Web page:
Another year has come and gone for the Berlin film fest.
And, with it, another international film roster as vast as it is varied (this year saw Berlinale also incorporating television, don’t you know.) So, as we recuperate from this year’s Oscars, here are five standouts from this year’s fest to get you thinking. Thank us later.
Picnic at Hanging Rock
On the evidence of the first two episodes, this heady new miniseries looks to set a strikingly modern tone to Joan Lindsay’s tale of repression and female friendship. In its deployment of a pulsing synth score, lushly decadent colour saturation and bursts of pink lettering (to indicate the passage of time), the two hours recall the stylistic flourishes of Baz Luhrmann and Sofia Coppola’s Marie Antoinette far more than the 1975 film of the same name. The result is gonzo and aggressive where that film was languid. However, this new adaptation owes its energy as much to the cast as to the colourful stylistics. Most notable is Natalie Dormer, who cuts a deliciously imperious figure as the headmistress of the Australian boarding school from which three girls disappear.
This depiction of the massacre that shook Norway makes purposeful, deeply unsettling use of the long single take in which it is shot. As the film traps us with a single victim for the entirety of its real time 72 minutes, its gaze proves to be as deeply felt as it is unrelenting (and wisely, squarely focused on the victims, with the perpetrator going unseen). While many arguments will be made as to whether it justifies its existence, there is no denying the film’s power on a large screen, nor the queasy trance in which one is left afterwards.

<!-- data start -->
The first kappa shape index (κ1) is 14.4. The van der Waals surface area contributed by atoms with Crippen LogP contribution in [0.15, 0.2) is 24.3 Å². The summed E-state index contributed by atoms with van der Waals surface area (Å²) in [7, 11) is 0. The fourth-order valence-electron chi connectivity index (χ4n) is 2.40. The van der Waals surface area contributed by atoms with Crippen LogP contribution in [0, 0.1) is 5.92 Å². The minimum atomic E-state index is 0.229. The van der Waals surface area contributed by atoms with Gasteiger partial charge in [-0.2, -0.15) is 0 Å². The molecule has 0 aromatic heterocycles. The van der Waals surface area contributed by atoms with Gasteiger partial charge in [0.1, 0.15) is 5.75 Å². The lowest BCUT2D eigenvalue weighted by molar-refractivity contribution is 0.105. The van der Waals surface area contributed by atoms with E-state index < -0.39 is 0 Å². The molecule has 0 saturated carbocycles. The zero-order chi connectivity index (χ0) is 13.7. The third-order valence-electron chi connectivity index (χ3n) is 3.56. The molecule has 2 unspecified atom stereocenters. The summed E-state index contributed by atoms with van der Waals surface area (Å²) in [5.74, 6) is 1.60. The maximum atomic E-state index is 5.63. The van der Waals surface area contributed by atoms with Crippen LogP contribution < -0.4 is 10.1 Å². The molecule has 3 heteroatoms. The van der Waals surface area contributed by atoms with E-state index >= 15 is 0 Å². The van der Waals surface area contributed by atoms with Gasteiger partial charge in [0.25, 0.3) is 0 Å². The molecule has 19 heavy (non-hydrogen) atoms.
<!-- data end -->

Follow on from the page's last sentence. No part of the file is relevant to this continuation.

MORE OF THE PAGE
Director Steven Soderbergh’s pulpy thriller offers an intriguing meeting point between his mainstream and experimental instincts. As Claire Foy’s stalking victim is forcefully institutionalised, the unfolding B-movie narrative is lent a jagged, homegrown texture by the iPhone on which Soderbergh has shot it. The sense of exploration in Soderbergh’s camerawork proves a perfect compliment to the story’s lurid, OTT turns.
As deadpan and eccentric a Western as seen since Jim Jarmusch’s Dead Man, David and Nathan Zellner’s film comes with the surface level appearance of many archetypes. However, very little is as it appears. The biggest joy of the whole affair is Robert Pattinson, in the latest of a growing line of inspired indie star turns. Here, he follows his deranged greaser in Good Time with a drawlingly cheerful traveller on a romantic quest.
Don’t Worry, He Won’t Get Far on Foot
Telling its tale of alcoholism and personal struggle with equal parts sensitivity and humour, this biopic of comic artist John Callahan succeeds in large part due to the raw honesty of its central performers. Joaquin Phoenix is typically galvanising as Callahan, but the surprise standout of Gus Van Sant’s film is Jonah Hill, who invests Callahan’s sponsor with sorrowful grace. Don’t Worry also proves surprisingly ambitious on the structural front, as we toggle between various stages of Callahan’s journey in almost elliptical fashion.
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Words by Thomas Messner